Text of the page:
Yesterday the Senate took time to praise Elizabeth Hill as reported by Capitol Alert’s Shane Goldmacher. Hill heard justifiable tributes from both sides of the political aisle. Frequently, the 120 members of the legislature are referred to as Hill’s 120 bosses. However, Hill looked at these legislators as her clients delivering her observations in a straight talk manner that would humble John McCain.

And she never forgot that she had a few million more clients beyond the legislature – the people of California.

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Odds and Ends – August 15, 2008

Chandra Sharma
Political Communications, Redistricting and New Media Strategist

A few odds and ends from the past week:

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Citizens In Chains: The High Cost of Prisoner Lawsuits to California Taxpayers

Tom Scott
CA Executive Director, National Federation of Independent Business

Last week Citizen’s Against Lawsuit Abuse (CALA) released a new study focusing on prisoner litigation.  At a time when this state is in complete lock-down on the budget it seemed like an interesting topic to raise.  Civil litigation by prisoners  has cost the taxpayers of California nearly $200 million.  And that does not include federal class actions and the subsequent receiver and three judge panel put in place by federal courts or habeas corpus lawsuits. It also does not include the bureaucracy that is involved to deal with the litigation, such as the Litigation Coordinators at each of the 33 prisons in our state or the staff that assists them in monitoring the caseload and the administrative fees.  Some of these coordinators make nearly $120,000 a year.

Let me make it clear that not all lawsuits are frivolous.  Certainly there are issues that need to be heard and prisoners deserve  a venue for grievances, but spending an average $32 million dollars a year, enough to fund the care and feeding for nearly 500 prisoners, seems over the top.  I do not think the average citizen has a clue that  these costs are so high.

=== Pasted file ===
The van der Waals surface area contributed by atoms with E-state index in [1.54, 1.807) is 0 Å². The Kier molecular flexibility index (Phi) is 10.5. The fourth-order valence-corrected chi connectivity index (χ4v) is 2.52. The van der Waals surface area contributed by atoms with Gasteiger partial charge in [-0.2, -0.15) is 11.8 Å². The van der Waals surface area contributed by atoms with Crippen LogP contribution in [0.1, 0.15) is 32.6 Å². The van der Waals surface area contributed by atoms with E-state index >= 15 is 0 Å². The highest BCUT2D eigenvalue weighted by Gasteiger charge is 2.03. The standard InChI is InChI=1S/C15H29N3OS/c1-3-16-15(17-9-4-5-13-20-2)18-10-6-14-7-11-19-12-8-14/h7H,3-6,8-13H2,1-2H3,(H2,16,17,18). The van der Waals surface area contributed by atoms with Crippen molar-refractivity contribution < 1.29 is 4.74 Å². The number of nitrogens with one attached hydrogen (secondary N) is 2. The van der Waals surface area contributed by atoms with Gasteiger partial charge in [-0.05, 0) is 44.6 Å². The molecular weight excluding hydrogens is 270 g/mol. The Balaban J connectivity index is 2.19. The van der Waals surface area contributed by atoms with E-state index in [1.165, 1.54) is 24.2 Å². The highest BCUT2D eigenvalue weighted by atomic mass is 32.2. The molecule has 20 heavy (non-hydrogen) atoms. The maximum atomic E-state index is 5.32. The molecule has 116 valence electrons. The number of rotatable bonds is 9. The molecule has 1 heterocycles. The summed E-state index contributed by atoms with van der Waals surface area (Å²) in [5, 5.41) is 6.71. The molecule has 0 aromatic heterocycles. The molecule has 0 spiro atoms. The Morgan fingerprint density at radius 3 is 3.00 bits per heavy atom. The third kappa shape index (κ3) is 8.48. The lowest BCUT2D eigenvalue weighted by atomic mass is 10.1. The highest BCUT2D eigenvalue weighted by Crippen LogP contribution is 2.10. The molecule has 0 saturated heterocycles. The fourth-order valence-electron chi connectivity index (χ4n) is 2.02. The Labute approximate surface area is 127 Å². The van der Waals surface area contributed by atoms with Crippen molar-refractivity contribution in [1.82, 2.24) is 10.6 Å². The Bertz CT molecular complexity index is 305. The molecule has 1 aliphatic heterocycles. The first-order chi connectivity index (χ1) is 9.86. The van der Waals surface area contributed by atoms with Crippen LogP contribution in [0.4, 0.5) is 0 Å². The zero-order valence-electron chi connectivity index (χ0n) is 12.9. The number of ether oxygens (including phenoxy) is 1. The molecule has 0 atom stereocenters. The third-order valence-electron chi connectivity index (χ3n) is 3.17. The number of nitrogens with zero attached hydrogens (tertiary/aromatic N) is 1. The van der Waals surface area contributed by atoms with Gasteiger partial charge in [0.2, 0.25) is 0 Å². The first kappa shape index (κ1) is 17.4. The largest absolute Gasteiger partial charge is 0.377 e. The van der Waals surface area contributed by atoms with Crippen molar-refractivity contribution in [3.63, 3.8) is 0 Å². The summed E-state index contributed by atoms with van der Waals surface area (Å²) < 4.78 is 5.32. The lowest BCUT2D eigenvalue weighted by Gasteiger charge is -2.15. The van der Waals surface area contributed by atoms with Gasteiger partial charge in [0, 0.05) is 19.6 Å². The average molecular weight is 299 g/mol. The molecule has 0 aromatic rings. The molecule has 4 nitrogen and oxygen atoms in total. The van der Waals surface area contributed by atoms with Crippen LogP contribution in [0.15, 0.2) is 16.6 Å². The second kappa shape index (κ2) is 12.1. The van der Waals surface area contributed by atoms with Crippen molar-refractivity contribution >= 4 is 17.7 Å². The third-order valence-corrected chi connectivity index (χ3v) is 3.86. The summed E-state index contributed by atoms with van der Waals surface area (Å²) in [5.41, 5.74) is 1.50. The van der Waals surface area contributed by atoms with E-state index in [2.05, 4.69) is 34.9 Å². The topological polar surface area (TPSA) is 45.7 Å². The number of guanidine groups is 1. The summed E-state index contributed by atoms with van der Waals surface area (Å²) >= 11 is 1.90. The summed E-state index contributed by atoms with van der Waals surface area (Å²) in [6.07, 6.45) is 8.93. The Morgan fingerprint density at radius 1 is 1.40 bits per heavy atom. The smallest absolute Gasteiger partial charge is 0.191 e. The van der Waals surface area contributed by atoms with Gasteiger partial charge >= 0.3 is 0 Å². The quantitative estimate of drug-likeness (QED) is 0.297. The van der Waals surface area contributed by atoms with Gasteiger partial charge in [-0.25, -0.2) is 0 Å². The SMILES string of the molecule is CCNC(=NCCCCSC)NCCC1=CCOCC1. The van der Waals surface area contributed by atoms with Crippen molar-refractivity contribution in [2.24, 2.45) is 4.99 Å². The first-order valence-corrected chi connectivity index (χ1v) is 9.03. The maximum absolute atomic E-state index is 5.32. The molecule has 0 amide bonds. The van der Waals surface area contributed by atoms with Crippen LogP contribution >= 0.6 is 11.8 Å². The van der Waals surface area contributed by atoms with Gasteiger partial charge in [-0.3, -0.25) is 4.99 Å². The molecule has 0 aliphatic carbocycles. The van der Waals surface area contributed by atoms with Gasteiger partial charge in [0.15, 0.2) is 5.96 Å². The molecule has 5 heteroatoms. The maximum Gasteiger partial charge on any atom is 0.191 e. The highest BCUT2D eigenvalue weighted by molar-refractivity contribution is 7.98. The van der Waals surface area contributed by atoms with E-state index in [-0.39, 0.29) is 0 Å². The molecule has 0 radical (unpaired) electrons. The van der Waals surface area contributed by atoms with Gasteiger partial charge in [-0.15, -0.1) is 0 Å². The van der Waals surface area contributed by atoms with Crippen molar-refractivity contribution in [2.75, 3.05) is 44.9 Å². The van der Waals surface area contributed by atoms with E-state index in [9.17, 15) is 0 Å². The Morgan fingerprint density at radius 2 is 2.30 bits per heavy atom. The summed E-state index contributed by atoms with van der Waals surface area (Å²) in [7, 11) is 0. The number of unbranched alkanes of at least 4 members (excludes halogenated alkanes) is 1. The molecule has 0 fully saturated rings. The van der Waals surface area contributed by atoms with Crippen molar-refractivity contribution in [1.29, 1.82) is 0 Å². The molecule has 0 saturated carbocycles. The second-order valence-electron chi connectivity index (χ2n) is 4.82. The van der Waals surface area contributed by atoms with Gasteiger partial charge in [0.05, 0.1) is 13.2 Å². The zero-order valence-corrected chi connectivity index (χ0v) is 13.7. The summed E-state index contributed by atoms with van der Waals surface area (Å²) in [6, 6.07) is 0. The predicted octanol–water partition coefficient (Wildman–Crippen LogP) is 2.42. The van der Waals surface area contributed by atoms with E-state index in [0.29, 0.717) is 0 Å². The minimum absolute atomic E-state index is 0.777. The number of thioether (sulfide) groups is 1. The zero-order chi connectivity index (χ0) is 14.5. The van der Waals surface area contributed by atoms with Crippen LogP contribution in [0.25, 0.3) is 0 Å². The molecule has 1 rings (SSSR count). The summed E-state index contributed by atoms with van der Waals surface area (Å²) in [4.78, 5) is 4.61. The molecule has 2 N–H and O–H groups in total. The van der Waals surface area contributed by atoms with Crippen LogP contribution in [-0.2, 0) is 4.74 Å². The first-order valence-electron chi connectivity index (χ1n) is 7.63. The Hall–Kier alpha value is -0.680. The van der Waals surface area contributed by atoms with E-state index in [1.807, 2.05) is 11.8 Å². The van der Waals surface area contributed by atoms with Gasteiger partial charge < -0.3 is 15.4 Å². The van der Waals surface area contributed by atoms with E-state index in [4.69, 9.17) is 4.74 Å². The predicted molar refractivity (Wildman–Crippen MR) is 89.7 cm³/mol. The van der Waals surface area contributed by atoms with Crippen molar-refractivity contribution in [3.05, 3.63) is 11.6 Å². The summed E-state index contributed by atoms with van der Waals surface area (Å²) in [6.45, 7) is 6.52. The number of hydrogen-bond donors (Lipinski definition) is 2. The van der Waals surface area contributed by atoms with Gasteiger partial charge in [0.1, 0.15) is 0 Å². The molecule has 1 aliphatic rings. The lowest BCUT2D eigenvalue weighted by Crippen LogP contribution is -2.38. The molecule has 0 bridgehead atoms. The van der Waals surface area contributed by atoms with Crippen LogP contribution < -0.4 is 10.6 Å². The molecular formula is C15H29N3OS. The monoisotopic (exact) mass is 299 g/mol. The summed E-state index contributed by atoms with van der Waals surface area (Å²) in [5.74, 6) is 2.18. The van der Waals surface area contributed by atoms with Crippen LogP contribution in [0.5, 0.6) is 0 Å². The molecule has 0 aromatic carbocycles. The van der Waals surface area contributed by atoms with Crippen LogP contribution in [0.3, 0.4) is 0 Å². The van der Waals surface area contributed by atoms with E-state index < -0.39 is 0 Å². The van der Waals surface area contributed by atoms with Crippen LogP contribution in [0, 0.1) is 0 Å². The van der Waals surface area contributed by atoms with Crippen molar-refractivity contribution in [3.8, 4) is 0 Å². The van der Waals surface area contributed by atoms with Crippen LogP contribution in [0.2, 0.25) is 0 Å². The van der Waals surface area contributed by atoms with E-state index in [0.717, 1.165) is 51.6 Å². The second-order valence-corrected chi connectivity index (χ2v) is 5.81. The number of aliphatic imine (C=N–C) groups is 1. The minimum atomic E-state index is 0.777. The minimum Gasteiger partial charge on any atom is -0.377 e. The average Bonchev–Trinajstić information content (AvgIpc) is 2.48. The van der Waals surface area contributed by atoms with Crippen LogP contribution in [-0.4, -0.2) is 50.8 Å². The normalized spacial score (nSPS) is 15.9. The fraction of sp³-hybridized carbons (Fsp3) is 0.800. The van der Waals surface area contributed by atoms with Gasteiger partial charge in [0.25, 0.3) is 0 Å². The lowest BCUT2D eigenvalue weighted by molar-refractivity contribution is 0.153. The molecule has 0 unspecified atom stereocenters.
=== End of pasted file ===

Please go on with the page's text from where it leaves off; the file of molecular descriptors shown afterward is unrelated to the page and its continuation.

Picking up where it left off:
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Lions and tigers and tax reform. Oh my!

Loren Kaye
President of the California Foundation for Commerce and Education

You know that real reform is about to happen when opponents let loose their menagerie of hobgoblins and boogeymen.

Today’s LA Times was the forum for the tax raisers to complain about common sense tax policy. But they had to dress it up as a give-away, because that’s what you do when common sense is not on your side.

The common sense part: taxpayers pay taxes on income (profits) and can write off losses. But for many business taxpayers, their business cycles do not conform to the arbitrary dates of a tax year. Federal tax law has long recognized this fact of economic life, and has allowed taxpayers to write off losses going back two tax years and forward up to 20 years. (The latter is particularly helpful for businesses with long gestation periods, like biotech firms.)

California only recently agreed to partially conform to federal law, allowing write-offs of losses prospectively for ten years. But as part of their initial $8 billion tax increase to close the budget gap, Democrats proposed to suspend the ability to write off these losses for two years, but offered to extend the carryforward to 20 years. The suspension would amount to a $1.5 billion increase on business taxpayers.